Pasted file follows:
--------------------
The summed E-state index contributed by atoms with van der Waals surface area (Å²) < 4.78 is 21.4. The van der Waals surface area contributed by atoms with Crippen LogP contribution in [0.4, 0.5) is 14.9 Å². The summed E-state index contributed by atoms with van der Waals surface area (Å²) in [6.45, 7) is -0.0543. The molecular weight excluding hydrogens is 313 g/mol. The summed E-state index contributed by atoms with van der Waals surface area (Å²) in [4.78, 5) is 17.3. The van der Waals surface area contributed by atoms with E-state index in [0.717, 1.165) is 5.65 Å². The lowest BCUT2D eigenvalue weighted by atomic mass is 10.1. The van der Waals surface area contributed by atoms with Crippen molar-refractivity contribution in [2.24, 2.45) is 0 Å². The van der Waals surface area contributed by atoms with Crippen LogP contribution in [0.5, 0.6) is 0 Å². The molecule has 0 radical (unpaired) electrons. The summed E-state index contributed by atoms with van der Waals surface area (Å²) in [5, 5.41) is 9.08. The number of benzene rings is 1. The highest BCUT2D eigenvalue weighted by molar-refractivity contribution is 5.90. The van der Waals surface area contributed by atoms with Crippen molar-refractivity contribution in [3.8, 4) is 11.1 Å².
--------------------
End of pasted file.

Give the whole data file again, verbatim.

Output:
The summed E-state index contributed by atoms with van der Waals surface area (Å²) < 4.78 is 21.4. The van der Waals surface area contributed by atoms with Crippen LogP contribution in [0.4, 0.5) is 14.9 Å². The summed E-state index contributed by atoms with van der Waals surface area (Å²) in [6.45, 7) is -0.0543. The molecular weight excluding hydrogens is 313 g/mol. The summed E-state index contributed by atoms with van der Waals surface area (Å²) in [4.78, 5) is 17.3. The van der Waals surface area contributed by atoms with E-state index in [0.717, 1.165) is 5.65 Å². The lowest BCUT2D eigenvalue weighted by atomic mass is 10.1. The van der Waals surface area contributed by atoms with Crippen molar-refractivity contribution in [2.24, 2.45) is 0 Å². The van der Waals surface area contributed by atoms with Crippen LogP contribution in [0.5, 0.6) is 0 Å². The molecule has 0 radical (unpaired) electrons. The summed E-state index contributed by atoms with van der Waals surface area (Å²) in [5, 5.41) is 9.08. The number of benzene rings is 1. The highest BCUT2D eigenvalue weighted by molar-refractivity contribution is 5.90. The van der Waals surface area contributed by atoms with Crippen molar-refractivity contribution in [3.8, 4) is 11.1 Å².